Plastic diagnostics: The remaking of disease and evidence in personalised medicine

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Politically authorized reports on personalized and precision medicine stress an urgent need for finer-grained disease categories and faster taxonomic revision, through integration of genomic and phenotypic data. Developing a data-driven taxonomy is, however, not as simple as it sounds. It is often assumed that an integrated data infrastructure is relatively easy to implement in countries that already have highly centralized and digitalized health care systems. Our analysis of initiatives associated with the Danish National Genome Center, recently launched to bring Denmark to the forefront of personalized medicine, tells a different story. Through a “meta-taxonomy” of taxonomic revisions, we discuss what a genomics-based disease taxonomy entails, epistemically as well as organizationally. Whereas policy reports promote a vision of seamless data integration and standardization, we highlight how the envisioned strategy imposes significant changes on the organization of health care systems. Our analysis shows how persistent tensions in medicine between variation and standardization, and between change and continuity, remain obstacles for the production as well as the evaluation of genomics-based taxonomies of difference. We identify inherent conflicts between the ideal of dynamic revision and existing regulatory functions of disease categories in, for example, the organization and management of health care systems. Moreover, we raise concerns about shifts in the regulatory regime of evidence standards, where clinical care increasingly becomes a vehicle for biomedical research.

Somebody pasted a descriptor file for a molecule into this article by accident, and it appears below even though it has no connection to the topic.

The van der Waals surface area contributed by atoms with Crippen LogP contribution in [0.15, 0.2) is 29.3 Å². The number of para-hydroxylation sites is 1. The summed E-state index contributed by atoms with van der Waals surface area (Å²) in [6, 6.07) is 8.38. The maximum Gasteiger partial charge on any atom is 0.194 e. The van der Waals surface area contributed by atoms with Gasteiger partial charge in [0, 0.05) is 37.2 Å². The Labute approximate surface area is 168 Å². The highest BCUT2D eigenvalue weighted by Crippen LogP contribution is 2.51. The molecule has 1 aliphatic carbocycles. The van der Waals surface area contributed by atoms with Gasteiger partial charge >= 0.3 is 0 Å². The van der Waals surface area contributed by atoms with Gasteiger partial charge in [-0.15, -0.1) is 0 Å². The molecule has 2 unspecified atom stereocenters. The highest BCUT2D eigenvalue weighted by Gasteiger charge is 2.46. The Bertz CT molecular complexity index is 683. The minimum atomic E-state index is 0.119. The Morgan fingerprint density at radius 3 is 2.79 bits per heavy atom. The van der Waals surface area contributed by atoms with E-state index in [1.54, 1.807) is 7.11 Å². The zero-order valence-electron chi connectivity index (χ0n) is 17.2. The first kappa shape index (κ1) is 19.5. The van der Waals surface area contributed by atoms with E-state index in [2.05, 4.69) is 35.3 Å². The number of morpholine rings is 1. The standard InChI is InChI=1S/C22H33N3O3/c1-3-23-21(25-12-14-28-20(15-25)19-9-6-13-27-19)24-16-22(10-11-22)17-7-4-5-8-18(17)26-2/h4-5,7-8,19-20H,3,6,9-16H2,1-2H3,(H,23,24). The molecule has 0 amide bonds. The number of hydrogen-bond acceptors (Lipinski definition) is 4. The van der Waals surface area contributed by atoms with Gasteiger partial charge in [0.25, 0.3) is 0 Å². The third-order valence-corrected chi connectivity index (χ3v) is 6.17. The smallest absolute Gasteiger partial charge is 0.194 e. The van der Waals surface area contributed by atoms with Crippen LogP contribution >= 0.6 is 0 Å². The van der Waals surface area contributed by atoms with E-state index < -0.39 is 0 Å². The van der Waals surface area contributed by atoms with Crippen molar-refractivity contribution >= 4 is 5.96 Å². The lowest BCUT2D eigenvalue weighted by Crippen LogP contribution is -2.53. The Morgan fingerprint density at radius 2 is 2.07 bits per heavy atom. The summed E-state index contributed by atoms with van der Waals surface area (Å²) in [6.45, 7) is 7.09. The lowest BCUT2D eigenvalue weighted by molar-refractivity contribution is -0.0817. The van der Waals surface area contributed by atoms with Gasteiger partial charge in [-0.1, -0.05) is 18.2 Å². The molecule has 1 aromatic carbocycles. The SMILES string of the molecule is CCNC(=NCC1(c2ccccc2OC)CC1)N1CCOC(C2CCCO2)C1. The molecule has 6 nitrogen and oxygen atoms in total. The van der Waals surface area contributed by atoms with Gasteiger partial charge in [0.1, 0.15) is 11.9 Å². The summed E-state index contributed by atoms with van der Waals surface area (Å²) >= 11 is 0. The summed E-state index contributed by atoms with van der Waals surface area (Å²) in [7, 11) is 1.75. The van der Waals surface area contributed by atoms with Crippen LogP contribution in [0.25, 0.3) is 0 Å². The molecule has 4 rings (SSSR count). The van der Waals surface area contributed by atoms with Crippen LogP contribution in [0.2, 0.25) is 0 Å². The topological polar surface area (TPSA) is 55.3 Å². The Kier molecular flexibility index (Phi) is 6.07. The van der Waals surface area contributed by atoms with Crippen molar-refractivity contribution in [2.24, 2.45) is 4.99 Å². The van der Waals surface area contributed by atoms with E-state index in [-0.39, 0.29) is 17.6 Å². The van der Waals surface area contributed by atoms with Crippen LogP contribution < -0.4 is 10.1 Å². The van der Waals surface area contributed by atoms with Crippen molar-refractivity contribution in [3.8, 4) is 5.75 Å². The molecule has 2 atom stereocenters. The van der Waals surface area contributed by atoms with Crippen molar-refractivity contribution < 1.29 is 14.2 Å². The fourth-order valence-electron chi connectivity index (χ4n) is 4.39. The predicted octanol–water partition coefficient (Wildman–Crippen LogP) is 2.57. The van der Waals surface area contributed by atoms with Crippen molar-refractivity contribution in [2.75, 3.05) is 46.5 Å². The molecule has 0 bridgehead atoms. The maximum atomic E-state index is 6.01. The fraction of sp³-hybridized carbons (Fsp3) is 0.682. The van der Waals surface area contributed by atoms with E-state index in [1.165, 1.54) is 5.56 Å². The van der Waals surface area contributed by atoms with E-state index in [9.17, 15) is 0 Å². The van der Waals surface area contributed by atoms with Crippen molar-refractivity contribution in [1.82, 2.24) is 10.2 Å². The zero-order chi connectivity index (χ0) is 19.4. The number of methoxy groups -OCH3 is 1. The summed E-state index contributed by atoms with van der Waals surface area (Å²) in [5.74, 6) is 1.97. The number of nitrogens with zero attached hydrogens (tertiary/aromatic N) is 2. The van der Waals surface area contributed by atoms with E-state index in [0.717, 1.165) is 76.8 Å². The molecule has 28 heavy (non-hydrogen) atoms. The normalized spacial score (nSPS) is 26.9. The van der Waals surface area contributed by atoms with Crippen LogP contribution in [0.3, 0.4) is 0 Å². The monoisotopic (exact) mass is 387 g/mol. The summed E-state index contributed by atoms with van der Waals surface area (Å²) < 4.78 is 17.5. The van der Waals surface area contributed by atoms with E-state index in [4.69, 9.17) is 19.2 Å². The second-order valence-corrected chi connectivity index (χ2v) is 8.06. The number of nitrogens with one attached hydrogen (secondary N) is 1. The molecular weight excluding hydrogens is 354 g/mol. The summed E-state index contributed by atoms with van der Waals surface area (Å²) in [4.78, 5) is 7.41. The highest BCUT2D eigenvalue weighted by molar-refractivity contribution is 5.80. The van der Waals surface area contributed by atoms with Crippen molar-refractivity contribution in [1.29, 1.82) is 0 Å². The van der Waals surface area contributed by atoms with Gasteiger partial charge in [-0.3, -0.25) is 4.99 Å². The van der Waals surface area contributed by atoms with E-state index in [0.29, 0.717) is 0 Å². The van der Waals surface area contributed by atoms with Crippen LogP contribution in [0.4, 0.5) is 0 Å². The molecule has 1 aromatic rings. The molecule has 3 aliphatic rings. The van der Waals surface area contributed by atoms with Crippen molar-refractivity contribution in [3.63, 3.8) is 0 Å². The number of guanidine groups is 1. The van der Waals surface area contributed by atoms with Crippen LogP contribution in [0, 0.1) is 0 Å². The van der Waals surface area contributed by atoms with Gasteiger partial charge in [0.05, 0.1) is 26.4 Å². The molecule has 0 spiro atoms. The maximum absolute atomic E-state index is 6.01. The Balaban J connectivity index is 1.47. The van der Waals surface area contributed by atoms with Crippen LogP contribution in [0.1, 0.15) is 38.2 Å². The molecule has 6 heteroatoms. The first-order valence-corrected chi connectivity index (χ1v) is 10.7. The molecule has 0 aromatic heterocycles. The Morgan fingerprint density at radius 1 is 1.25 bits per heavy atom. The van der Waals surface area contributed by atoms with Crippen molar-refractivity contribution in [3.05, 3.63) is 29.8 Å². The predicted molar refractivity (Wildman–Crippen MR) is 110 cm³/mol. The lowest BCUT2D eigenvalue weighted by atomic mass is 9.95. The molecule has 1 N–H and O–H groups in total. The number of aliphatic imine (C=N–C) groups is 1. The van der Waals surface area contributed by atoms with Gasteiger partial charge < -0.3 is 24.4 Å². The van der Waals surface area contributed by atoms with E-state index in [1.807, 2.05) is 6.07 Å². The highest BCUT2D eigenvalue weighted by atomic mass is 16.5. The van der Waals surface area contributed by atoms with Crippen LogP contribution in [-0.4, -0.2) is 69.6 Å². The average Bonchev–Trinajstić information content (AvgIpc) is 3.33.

OriginalsprogEngelsk
Artikelnummer112318
TidsskriftSocial Science & Medicine
ISSN0277-9536
DOI
StatusE-pub ahead of print - 2020

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